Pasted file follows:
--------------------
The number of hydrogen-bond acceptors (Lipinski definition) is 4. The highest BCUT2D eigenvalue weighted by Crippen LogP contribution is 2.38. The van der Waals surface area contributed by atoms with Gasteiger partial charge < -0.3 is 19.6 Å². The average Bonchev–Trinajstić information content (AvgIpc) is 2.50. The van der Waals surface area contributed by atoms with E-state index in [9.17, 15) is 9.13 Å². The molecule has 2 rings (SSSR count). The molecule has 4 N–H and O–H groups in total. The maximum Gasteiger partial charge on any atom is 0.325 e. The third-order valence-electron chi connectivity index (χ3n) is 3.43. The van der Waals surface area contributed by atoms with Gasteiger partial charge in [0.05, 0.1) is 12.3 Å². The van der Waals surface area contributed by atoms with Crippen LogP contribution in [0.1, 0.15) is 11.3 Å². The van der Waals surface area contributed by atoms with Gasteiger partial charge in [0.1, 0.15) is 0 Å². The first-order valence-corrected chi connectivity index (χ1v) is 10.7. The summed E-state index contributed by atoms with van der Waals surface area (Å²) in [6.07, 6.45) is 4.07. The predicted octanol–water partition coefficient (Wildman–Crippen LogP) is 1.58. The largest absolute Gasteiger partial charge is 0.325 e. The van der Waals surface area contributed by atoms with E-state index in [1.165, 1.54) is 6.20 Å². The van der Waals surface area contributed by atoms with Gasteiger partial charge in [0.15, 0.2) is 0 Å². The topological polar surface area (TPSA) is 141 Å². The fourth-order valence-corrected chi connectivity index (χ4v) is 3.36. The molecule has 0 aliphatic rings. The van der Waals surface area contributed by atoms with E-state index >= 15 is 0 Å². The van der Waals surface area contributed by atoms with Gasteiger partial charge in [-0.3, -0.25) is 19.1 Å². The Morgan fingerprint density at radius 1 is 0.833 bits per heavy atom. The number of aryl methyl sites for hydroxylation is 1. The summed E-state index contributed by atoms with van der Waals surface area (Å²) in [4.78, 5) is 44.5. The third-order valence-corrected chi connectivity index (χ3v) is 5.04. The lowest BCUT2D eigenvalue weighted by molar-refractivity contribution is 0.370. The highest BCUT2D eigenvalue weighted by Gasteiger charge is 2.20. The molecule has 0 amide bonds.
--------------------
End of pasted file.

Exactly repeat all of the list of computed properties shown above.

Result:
The number of hydrogen-bond acceptors (Lipinski definition) is 4. The highest BCUT2D eigenvalue weighted by Crippen LogP contribution is 2.38. The van der Waals surface area contributed by atoms with Gasteiger partial charge < -0.3 is 19.6 Å². The average Bonchev–Trinajstić information content (AvgIpc) is 2.50. The van der Waals surface area contributed by atoms with E-state index in [9.17, 15) is 9.13 Å². The molecule has 2 rings (SSSR count). The molecule has 4 N–H and O–H groups in total. The maximum Gasteiger partial charge on any atom is 0.325 e. The third-order valence-electron chi connectivity index (χ3n) is 3.43. The van der Waals surface area contributed by atoms with Gasteiger partial charge in [0.05, 0.1) is 12.3 Å². The van der Waals surface area contributed by atoms with Crippen LogP contribution in [0.1, 0.15) is 11.3 Å². The van der Waals surface area contributed by atoms with Gasteiger partial charge in [0.1, 0.15) is 0 Å². The first-order valence-corrected chi connectivity index (χ1v) is 10.7. The summed E-state index contributed by atoms with van der Waals surface area (Å²) in [6.07, 6.45) is 4.07. The predicted octanol–water partition coefficient (Wildman–Crippen LogP) is 1.58. The largest absolute Gasteiger partial charge is 0.325 e. The van der Waals surface area contributed by atoms with E-state index in [1.165, 1.54) is 6.20 Å². The van der Waals surface area contributed by atoms with Gasteiger partial charge in [0.15, 0.2) is 0 Å². The topological polar surface area (TPSA) is 141 Å². The fourth-order valence-corrected chi connectivity index (χ4v) is 3.36. The molecule has 0 aliphatic rings. The van der Waals surface area contributed by atoms with E-state index >= 15 is 0 Å². The van der Waals surface area contributed by atoms with Gasteiger partial charge in [-0.3, -0.25) is 19.1 Å². The Morgan fingerprint density at radius 1 is 0.833 bits per heavy atom. The number of aryl methyl sites for hydroxylation is 1. The summed E-state index contributed by atoms with van der Waals surface area (Å²) in [4.78, 5) is 44.5. The third-order valence-corrected chi connectivity index (χ3v) is 5.04. The lowest BCUT2D eigenvalue weighted by molar-refractivity contribution is 0.370. The highest BCUT2D eigenvalue weighted by Gasteiger charge is 2.20. The molecule has 0 amide bonds.